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Turner writes "Jay Currie writes an auricle titled â€œPhoenix Risingâ€?....-a dose of reality for the â€œnuttyâ€? Mayor of Phoenixâ€œWith Congress and the federal judiciary at a standstill over how best to protect children from Internet pornography at public libraries, the city of Phoenix, Ariz., has jumped out front on the issue. The city's new ban on web smut is also already the target of a challenge by civil libertariansâ€?....http://www.libraryfilter.blogspot.com/"
Fang-Face writes "Nat Hentoff, a champion for Cuban independent librarians in the U.S., had a commentary posted on The Washington Times Web site on 13 Sep, and which was reprinted at the First Amendment Center. In it, he defends Fox "News" and criticizes various movements against the channel as being free press violations. An interesting piece of work for any real student of civil liberties."
Anonymous Patron writes "Here's A Slashdot Thread that has some Good Comments on a Wired article, This Headline Is Not for Sale. The author, Adam L. Penenberg, writes about the blurring of the lines between advertising and news content.
Nowadays the wall between editorial and marketing must extend to the content itself. Marketers can have the sides, top and bottom of a page to peddle products and services, but the body must remain pure.
Laura Berman writes...
"Add it all up, the credit card records, the retail databases, the explicit data maintained by financial institutions, and you realize that privacy has become largely a state of mind: It hangs by a few keystrokes.
The discomfort is nagging, more hang nail than trauma, but the American Civil Liberties Union makes a powerful case for caring in a report issued this week that neatly ties a few obvious trends together: Technological sophistication, â€œanemicâ€? privacy laws, and heightened profit motive combine to give the government unprecedented snooping powers.
These issues are particularly worrisome in Michigan, though, where international events and a large Arab population have helped make this state a veritable laboratory for experimenting with privacy rights." Read the rest.
Here's an op-ed piece about the difference between what kids are "expected" to read over the summer now and what "suggested" reading was all about in decades past. It used to be all about leisure and enjoyment. Now, the idea is more equated with "work." Children's books are no longer just for fun.
"We seem to have lost sight of what children can actually process, and more important, of their own innate capacities. Instead of our children being free to roam and dream and invent on their own timetable, and to read about children doing such things, we increasingly ask our children to be sober and hard-working at every turn, to take detailed notes on their required texts with Talmudic attention, to endure computer-generated tests. And the texts we require them to pore over have become all too often about guarded, world-weary, overburdened children, who are spending their childhoods trying to cope with the mess their parents left them." Read More.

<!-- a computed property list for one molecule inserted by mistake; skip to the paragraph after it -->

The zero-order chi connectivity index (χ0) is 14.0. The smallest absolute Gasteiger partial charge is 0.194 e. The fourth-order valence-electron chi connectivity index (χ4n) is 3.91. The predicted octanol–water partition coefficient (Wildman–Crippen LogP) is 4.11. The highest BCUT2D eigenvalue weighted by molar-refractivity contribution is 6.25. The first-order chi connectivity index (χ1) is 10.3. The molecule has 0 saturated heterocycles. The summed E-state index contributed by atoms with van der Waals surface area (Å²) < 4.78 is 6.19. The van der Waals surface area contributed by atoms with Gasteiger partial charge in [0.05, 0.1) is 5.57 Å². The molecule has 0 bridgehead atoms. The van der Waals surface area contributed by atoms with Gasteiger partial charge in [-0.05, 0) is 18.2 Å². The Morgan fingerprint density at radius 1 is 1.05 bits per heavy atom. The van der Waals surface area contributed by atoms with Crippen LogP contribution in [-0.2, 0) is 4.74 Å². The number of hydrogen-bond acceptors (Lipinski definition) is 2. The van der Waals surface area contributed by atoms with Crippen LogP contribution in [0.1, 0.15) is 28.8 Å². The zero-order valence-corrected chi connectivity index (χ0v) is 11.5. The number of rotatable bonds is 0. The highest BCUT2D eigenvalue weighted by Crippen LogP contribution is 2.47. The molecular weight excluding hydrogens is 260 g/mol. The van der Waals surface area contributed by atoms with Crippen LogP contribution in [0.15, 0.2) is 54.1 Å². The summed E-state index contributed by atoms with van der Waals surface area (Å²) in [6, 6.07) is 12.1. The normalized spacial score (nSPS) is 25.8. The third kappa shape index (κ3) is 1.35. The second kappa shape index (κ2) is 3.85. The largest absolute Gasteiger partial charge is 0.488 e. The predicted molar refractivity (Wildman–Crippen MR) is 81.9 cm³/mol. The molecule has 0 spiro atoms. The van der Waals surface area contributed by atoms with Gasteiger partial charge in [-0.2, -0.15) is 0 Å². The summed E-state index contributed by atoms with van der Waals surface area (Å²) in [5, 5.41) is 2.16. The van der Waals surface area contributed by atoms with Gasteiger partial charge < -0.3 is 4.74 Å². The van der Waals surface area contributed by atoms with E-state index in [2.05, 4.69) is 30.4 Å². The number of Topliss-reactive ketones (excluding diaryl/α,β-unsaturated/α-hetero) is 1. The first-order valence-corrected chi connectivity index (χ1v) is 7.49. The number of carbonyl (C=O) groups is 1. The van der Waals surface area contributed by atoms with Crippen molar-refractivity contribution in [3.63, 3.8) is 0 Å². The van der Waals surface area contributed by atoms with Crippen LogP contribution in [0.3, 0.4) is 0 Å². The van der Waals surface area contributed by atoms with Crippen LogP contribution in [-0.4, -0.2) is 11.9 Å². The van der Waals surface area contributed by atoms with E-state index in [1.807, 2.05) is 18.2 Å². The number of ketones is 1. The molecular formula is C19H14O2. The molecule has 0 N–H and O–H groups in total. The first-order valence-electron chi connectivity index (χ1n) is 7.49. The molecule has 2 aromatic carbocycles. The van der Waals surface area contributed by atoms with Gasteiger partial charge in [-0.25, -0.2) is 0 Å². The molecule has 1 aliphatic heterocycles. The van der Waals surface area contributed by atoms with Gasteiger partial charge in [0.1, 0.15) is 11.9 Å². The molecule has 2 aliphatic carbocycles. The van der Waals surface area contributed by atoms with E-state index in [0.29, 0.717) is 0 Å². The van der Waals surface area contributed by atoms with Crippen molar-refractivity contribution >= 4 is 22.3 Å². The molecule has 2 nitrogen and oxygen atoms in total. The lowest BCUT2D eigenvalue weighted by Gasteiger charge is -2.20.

Fang-Face writes "There is
a Charles Haynes commentary on the recent SOFA report at First Amendment Center. There's isn't really anything new in it, but he does examine some amusing dichotomies. For instance:
Despite this readiness to rein in the press, many Americans still want to know more about what the government is doing. Half of those surveyed, for example, say they have "too little access" to information about the federal governmentâ€™s war on terrorism.
Talk about a disconnect. Without a free press, where would Americans get information about government actions?
Whence such confusion of thought? Perhaps it's contagious?"
An Anonymous Patron writes sent along A Column that presents a a refreshing idea: Choose civility.The author, Steve Blow says he can't get used to is that so many people don't want to offer a conflicting opinion; they want to inflict a wound. Snide, sarcastic, belittling, profane â€“ you name it. The intent is to sting, not discuss.
He says We do have a choice in how we will live. With strength, we can choose civility.
In relation to an earlier story on LISNews, the New York Times (free reg required) has an interesting op-ed piece by Michael Chabon on the college girl who was expelled for writing a particularly violent short story. Chabon discusses the problems with denying young adults the right to express themselves (in writing!) with violent images due to a desire to protect youngsters from these ideas.
This is a personal essay in the Fort Wayne News Sentinel from a woman, who in college, was told "by beer chugging frat boys" that she looked like a "librarian-type," which in her mind was someone who spent the evenings alone, crying to her cat. Once out of college, she vowed to shed her bookish image, via Cosmo, tanning booths and Long Island Iced Teas. But two years out, she has re-embraced Moby Dick (heh heh) and declares, "you can take the girl out of the library, but you can't take the library out of the girl."
I am in New York City today doing a wireless workshop at the Metropolitan Library Council. I have wireless access at my hotel, the Wellinmgton, for $9.95 a day using 802.11b. I went to the JiWire web site last night to check how many hotspots were near my hotel, there are over 100 within one mile. The hotel is in mid-Manhattan not far from Times Square (7th Ave and 55th). I was hoping to stay at the Library Hotel but was not booked there (SMILE).
The library council is in the Village on East 11th between Broadway and University Place. There are a large number of hotspots around here as well such as at many Verizon phone booths. The closest library hotspot listed on JiWire is at Baruch College in the library.
This is Bill Drew reporting from NYC. Bye.